Allow the Father to love us

The Prodigal Son comes home to us once again on the Fourth Sunday of Lent. If ever there was a poster for the Year of Mercy it is this extraordinary display of Reconciliation and forgiveness. This story is a living testament to the organic nature of the Gospels; for they continue to have relevance today even in a world that thinks it has evolved beyond the message. 

The world is filled with lives that parallel the characters in this story. There is no shortage of people who squander the inheritance of their relationship with God, pursuing that which can never bring true happiness. The world is also filled with its share of older brothers who believe they must safeguard God’s mercy. 

In the few months since we opened this Jubilee year we have already heard multiple interpretations of what it means to be merciful and who deserves to receive it. Some have voiced concern that people will get the wrong idea about what Pope Francis had in mind when he asked the Church to “show her maternal side, her motherly face, to a humanity that is wounded.” Maybe they fear that the wounded will bring their festering wounds into their pristine Church and infect everyone else.

The title of the story may distract us from its most important message, for the son is not the only prodigal in the plot. Prodigal is defined as being extravagant to a degree bordering on recklessness. When we look closely at the story it becomes clear that it is about the father, not the sons. When the younger son chooses to leave, he lands the first slap by asking for his inheritance, essentially saying to his father, “I wish you were dead.” His disgrace was deepened when he wasted his money on debauchery, but then he hits rock bottom when he was forced to work among the pigs. 

Jesus was over the top with this story because His peasant audience would have been shocked and scandalized by this tale. He doesn’t stop there, but further subjects the father to more humiliation by having him run to meet the returning son, something that an elder of the time would never do. His embrace of the returning son is not a private affair, for the father welcomes him home with a very public celebration for the entire community. One does not slaughter a fattened calf for a quiet family dinner! The shame deepens for the father when the older son publicly quarrels with him at the feast. Yet through it all the father never gives his sons the treatment they deserve. Instead, he lavishes them with mercy. This is really the story of the Prodigal Father, who pours out his love and forgiveness in an embarrassing display of generosity.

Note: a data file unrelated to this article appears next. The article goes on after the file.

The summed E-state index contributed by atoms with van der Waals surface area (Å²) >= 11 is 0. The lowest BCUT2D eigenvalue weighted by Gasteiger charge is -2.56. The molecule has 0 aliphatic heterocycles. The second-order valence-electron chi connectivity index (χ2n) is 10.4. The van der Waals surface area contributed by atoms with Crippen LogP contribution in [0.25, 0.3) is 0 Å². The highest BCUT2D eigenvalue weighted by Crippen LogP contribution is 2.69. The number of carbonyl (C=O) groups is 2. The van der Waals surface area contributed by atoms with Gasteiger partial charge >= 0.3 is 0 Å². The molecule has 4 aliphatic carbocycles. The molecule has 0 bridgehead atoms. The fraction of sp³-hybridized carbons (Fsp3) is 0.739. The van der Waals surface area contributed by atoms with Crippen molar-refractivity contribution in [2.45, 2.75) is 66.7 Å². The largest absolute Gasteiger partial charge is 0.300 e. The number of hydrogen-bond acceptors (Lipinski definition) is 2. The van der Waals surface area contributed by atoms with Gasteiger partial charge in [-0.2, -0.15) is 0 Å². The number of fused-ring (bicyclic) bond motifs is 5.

Mercy was the central theme of Jesus’ ministry. He ate with sinners to seal their return home with as lavish a feast as awaited the Prodigal Son. Sinners did not have to pass any special test to prove they were worthy of being members of the community; they simply had to accept the welcome of Jesus. The Jubilee Year of Mercy is not new, but a rededication to Jesus’ central message. It is an opportunity for the Church to examine ways in which she can broadcast an invitation to return to God or get out of the way and let God run out to meet the returning penitent. 

But mercy is fragile and vulnerable, for it begins with a shattered heart. It is the cry from the depths of the pig sties of our lives that only the Father knows. It is the invitation to return that is initiated by the Father, not by us. It is not our Confession of sin that brings reconciliation, but God’s confession of love and forgiveness. It is not our choice to come to the Eucharistic feast, but God’s preparation of the celebratory feast that draws us near. 

When Pope Francis declared the Year of Mercy he did not forge new ground, but hoped to guide the Church toward its primary responsibility to be an agent of mercy in a concrete way. He points out that we live in a time when people do not believe that redemption is possible. Rather than fear the return of the sinner, Pope Francis says that “the place where an encounter with Jesus occurs is in our sin.” The gift of grace is indeed so overabundant that it seems unfair. The greatest act of mercy we can perform is to allow the Prodigal Father to wastefully lavish His love on an undeserving world, to restore and resurrect. “Your brother was dead and has come to life again; he was lost and now he is found.” 

Anchor columnist Claire McManus is the director of the Diocesan Office of Faith Formation. 

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